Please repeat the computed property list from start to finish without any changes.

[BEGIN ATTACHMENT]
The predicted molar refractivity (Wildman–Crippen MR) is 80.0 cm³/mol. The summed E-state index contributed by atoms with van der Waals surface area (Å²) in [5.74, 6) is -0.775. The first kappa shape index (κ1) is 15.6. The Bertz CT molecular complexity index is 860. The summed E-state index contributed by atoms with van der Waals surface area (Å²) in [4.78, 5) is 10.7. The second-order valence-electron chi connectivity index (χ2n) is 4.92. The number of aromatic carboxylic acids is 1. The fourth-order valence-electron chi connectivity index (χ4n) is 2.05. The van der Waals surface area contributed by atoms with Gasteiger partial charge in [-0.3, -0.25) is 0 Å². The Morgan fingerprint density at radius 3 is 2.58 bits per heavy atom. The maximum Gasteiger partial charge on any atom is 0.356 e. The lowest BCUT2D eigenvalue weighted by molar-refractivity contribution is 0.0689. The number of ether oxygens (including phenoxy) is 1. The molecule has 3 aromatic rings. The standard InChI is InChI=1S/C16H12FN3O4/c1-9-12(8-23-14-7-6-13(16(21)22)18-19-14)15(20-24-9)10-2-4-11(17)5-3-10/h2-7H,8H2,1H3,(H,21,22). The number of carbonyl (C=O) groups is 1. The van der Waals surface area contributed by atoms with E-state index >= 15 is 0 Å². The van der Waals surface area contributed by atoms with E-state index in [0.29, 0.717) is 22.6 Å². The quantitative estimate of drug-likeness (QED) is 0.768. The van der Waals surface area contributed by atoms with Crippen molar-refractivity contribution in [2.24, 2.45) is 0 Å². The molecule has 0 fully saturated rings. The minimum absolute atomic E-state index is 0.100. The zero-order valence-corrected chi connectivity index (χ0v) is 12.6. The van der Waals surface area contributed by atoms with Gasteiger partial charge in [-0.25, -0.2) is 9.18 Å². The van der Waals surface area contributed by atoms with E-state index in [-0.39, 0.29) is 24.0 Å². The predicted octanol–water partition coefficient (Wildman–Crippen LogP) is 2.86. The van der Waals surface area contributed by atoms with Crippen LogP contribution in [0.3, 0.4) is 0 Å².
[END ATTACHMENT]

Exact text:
The predicted molar refractivity (Wildman–Crippen MR) is 80.0 cm³/mol. The summed E-state index contributed by atoms with van der Waals surface area (Å²) in [5.74, 6) is -0.775. The first kappa shape index (κ1) is 15.6. The Bertz CT molecular complexity index is 860. The summed E-state index contributed by atoms with van der Waals surface area (Å²) in [4.78, 5) is 10.7. The second-order valence-electron chi connectivity index (χ2n) is 4.92. The number of aromatic carboxylic acids is 1. The fourth-order valence-electron chi connectivity index (χ4n) is 2.05. The van der Waals surface area contributed by atoms with Gasteiger partial charge in [-0.3, -0.25) is 0 Å². The Morgan fingerprint density at radius 3 is 2.58 bits per heavy atom. The maximum Gasteiger partial charge on any atom is 0.356 e. The lowest BCUT2D eigenvalue weighted by molar-refractivity contribution is 0.0689. The number of ether oxygens (including phenoxy) is 1. The molecule has 3 aromatic rings. The standard InChI is InChI=1S/C16H12FN3O4/c1-9-12(8-23-14-7-6-13(16(21)22)18-19-14)15(20-24-9)10-2-4-11(17)5-3-10/h2-7H,8H2,1H3,(H,21,22). The number of carbonyl (C=O) groups is 1. The van der Waals surface area contributed by atoms with E-state index >= 15 is 0 Å². The van der Waals surface area contributed by atoms with E-state index in [0.29, 0.717) is 22.6 Å². The quantitative estimate of drug-likeness (QED) is 0.768. The van der Waals surface area contributed by atoms with Crippen molar-refractivity contribution in [2.24, 2.45) is 0 Å². The molecule has 0 fully saturated rings. The minimum absolute atomic E-state index is 0.100. The zero-order valence-corrected chi connectivity index (χ0v) is 12.6. The van der Waals surface area contributed by atoms with Gasteiger partial charge in [-0.25, -0.2) is 9.18 Å². The van der Waals surface area contributed by atoms with E-state index in [-0.39, 0.29) is 24.0 Å². The predicted octanol–water partition coefficient (Wildman–Crippen LogP) is 2.86. The van der Waals surface area contributed by atoms with Crippen LogP contribution in [0.3, 0.4) is 0 Å².